Hydrogen will play a key role in reducing our dependence on fossil fuels. It can be sustainably produced by using solar energy to split water molecules. The resulting clean energy can be stored, used to fuel cars or converted into electricity on demand. But making it reliably on a large scale and at an affordable cost is a challenge for researchers. Efficient solar hydrogen production requires rare and expensive materials – for both the solar cells and the catalyst – in order to collect energy and then convert it.
Scientists at EPFL’s Laboratory of Renewable Energy Science and Engineering (LRESE) came up with the idea of concentrating solar irradiation to produce a larger amount of hydrogen over a given area at a lower cost. They developed an enhanced photo-electrochemical system that, when used in conjunction with concentrated solar irradiation and smart thermal management, can turn solar power into hydrogen with a 17% conversion rate and unprecedented power and current density. What’s more, their technology is stable and can handle the stochastic dynamics of daily solar irradiation.
The results of their research have just been published in Nature Energy. “In our device, a thin layer of water runs over a solar cell to cool it. The system temperature remains relatively low, allowing the solar cell to deliver better performance,” says Saurabh Tembhurne, a co-author of the study. “At the same time, the heat extracted by the water is transferred to catalysts, thereby improving the chemical reaction and increasing the hydrogen production rate,” adds Fredy Nandjou, a researcher at the LRESE. Hydrogen production is therefore optimized at each step of the conversion process.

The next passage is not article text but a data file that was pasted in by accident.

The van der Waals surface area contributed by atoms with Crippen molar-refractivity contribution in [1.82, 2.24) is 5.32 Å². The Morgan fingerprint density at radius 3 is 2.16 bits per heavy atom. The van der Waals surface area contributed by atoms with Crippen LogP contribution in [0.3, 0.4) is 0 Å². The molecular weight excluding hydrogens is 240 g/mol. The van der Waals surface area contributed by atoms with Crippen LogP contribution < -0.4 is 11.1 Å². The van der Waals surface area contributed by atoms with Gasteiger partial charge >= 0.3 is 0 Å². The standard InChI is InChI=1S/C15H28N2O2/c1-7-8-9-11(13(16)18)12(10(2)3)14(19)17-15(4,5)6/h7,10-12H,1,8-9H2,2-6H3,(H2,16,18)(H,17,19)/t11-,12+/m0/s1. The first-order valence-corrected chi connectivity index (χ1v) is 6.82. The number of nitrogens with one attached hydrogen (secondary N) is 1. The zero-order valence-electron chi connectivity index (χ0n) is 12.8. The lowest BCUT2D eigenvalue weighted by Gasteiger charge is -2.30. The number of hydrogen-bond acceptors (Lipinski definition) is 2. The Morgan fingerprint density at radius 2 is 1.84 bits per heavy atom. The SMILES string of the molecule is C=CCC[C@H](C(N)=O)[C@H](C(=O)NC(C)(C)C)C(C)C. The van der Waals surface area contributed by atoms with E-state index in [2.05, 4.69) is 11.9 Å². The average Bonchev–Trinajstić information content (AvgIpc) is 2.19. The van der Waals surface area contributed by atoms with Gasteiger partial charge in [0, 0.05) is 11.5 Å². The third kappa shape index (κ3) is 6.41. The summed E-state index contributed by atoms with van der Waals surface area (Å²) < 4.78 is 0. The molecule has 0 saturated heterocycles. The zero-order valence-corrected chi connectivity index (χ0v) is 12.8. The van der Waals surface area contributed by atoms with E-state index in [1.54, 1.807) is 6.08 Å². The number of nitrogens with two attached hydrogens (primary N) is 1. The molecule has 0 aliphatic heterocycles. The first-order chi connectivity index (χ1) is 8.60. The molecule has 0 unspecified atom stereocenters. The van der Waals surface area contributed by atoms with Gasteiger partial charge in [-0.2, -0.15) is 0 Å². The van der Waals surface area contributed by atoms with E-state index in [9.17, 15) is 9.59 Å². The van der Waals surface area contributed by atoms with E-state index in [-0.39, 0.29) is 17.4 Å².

The scientists used the LRESE’s unique solar simulator to demonstrate the stable performance of their device. The results from the lab-scale demonstrations were so promising that the device has been upscaled and is now being tested outdoors, on EPFL’s Lausanne campus. The research team installed a 7-meter diameter parabolic mirror that concentrates solar irradiation by a factor of 1,000 and drives the device. The first tests are under way.
The scientists estimate that their system can run for over 30,000 hours – or nearly four years – without any part replacements, and up to 20 years if some parts are replaced every four years. Their solar concentrator turns and follows the sun across the sky in order to maximize its yield. Sophia Haussener, the head of the LRESE and the project lead, explains: “In sunny weather, our system can generate up to 1 kilogram of hydrogen per day, which is enough fuel for a hydrogen-powered car to travel 100 to 150 kilometers.”
For distributed, large-scale hydrogen generation, several concentrator systems could be used together to produce hydrogen at chemical plants or for hydrogen stations. Tembhurne and Haussener are planning to take their technology from the lab to industry with a spin-off company called SoHHytec.